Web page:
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MLB All-Star Game Moves from Atlanta to Denver

The Major League Baseball (MLB)’s All-Star game is allegedly setting its sights on Denver, Colorado for its new location after announcing that it would be pulling out of Atlanta, Georgia, as reported by the Daily Caller.

In doing so, the game is moving from a city that is mostly black and instead relocating to a city that is mostly White. According to the 2019 U.S. Census, Atlanta’s population is approximately 51 percent black and only 41 percent White; Denver, on the other hand, is 81 percent White, with a mere 9.8 percent black population.

The MLB announced the move out of protest of Georgia’s recently-passed election integrity law, which aims to combat voter fraud by cracking down on questionable election practices. In response to widespread voter fraud in the state of Georgia in the 2020 election, as well as other swing states across the country, the law requires photo ID to be submitted when applying for a mail-in ballot, while also lowering the number of ballot drop-boxes in the state, and reducing the length of runoff elections from nine weeks to just four weeks, among other changes.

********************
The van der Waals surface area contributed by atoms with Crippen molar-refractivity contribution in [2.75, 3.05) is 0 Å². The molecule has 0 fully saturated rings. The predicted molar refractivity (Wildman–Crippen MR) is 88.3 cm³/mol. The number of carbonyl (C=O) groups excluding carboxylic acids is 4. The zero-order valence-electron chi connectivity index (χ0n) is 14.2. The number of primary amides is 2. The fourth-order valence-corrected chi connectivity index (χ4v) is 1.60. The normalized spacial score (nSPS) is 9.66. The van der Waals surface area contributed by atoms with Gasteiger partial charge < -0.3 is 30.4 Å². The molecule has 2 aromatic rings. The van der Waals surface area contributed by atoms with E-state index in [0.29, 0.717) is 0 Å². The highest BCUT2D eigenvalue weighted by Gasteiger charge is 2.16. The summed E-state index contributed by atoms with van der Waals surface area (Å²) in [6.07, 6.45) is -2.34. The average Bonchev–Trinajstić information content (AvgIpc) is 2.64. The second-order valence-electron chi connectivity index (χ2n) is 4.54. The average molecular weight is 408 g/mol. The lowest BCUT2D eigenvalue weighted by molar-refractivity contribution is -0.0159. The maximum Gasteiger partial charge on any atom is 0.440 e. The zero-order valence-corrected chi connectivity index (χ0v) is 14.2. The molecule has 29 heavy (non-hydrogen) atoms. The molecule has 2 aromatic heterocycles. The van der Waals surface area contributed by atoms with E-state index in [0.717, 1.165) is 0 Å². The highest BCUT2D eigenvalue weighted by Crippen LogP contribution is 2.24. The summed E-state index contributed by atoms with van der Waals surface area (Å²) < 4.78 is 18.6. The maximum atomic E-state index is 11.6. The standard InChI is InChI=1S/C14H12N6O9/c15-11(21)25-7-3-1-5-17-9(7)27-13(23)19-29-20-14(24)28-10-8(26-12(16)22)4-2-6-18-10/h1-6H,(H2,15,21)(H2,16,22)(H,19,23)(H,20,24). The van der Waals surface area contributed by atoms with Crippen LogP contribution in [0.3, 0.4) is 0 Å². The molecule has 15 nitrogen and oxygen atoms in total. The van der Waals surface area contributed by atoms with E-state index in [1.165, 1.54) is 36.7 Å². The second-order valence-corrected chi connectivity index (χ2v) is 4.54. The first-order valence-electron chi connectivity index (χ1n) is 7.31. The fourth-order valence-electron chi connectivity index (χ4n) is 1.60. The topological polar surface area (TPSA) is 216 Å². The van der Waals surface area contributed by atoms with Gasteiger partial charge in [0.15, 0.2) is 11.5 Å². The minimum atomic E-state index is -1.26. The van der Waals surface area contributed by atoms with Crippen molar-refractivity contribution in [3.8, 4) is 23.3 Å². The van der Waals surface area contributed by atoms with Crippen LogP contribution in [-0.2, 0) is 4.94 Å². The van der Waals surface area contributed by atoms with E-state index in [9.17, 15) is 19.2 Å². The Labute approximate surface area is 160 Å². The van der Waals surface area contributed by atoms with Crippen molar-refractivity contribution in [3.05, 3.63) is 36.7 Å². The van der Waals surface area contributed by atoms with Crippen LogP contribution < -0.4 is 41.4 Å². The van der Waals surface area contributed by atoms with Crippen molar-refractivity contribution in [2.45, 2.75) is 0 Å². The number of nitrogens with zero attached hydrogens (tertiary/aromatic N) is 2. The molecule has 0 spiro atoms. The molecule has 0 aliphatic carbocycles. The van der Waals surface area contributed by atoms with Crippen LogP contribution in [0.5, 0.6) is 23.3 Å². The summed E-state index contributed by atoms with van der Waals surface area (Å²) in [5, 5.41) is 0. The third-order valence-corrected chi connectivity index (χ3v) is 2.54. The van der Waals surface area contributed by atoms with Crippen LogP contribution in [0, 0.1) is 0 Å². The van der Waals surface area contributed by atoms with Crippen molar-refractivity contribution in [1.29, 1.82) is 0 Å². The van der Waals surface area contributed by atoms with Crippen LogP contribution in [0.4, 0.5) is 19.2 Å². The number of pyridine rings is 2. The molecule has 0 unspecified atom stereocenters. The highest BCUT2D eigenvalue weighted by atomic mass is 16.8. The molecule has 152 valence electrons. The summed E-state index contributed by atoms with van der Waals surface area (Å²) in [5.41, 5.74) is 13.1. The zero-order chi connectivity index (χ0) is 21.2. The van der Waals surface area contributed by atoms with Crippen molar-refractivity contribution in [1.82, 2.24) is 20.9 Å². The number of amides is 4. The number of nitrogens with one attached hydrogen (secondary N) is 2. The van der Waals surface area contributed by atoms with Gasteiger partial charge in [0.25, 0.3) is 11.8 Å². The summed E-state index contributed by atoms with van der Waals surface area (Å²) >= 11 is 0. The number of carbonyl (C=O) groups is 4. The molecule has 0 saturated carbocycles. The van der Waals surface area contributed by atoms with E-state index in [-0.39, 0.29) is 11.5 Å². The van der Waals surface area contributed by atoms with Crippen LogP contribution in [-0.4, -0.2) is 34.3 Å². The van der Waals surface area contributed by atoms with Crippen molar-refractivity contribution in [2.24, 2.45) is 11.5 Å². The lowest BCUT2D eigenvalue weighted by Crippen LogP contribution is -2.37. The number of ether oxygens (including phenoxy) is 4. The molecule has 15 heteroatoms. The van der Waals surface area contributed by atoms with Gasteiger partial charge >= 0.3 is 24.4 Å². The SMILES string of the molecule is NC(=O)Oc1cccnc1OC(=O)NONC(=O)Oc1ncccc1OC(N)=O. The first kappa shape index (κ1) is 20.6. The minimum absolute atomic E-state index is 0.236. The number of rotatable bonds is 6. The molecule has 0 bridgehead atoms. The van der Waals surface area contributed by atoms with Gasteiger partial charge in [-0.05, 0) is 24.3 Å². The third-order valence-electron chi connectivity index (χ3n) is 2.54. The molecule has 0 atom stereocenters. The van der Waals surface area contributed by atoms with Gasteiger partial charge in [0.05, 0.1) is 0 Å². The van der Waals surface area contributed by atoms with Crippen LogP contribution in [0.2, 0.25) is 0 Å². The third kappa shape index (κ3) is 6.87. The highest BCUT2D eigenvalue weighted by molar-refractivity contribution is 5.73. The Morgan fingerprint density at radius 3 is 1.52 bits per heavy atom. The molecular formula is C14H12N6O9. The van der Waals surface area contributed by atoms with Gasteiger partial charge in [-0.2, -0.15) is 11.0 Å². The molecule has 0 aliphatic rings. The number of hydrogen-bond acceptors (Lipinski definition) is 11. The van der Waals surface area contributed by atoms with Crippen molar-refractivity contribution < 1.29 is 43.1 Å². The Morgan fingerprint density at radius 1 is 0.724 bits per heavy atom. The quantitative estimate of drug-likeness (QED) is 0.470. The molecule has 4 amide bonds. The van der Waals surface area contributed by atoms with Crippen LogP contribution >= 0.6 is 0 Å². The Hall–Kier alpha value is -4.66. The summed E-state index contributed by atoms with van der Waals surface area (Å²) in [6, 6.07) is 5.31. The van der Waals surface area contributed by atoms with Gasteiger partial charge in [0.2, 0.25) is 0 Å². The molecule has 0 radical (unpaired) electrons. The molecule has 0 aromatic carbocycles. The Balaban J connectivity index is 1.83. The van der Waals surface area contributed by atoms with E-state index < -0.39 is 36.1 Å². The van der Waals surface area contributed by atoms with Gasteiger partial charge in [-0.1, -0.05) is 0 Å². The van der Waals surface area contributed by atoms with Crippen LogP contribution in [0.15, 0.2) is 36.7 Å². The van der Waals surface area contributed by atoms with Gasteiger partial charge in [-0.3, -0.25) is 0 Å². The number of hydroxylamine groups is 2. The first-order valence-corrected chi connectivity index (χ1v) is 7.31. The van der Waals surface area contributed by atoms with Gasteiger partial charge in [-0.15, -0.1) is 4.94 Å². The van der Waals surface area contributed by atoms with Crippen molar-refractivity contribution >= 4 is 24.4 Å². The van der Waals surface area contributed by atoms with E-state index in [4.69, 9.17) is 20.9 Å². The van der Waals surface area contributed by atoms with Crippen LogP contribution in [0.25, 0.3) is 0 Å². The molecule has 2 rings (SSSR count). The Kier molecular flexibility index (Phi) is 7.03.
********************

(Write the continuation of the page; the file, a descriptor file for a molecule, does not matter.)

MLB Commissioner Rob Manfred released a statement criticizing the law, saying that “Major League Baseball fundamentally supports voting rights for all Americans and opposes restrictions to the ballot box.”

Many other corporations, as well as the media and most Democrats, have made similar baseless accusations that the law is racist and aimed at suppressing the votes of minorities, without providing any evidence to back up these claims. Delta Airlines CEO Ed Bastian called the law “unacceptable” in an internal memo to Delta employees, and subsequently saw the Georgia House of Representatives pass a bill revoking a major tax break for the airline as retaliation. Governor Brian Kemp (R-Ga.) has refused to back down, accusing the MLB and other corporations of caving to pressure from the far-left.

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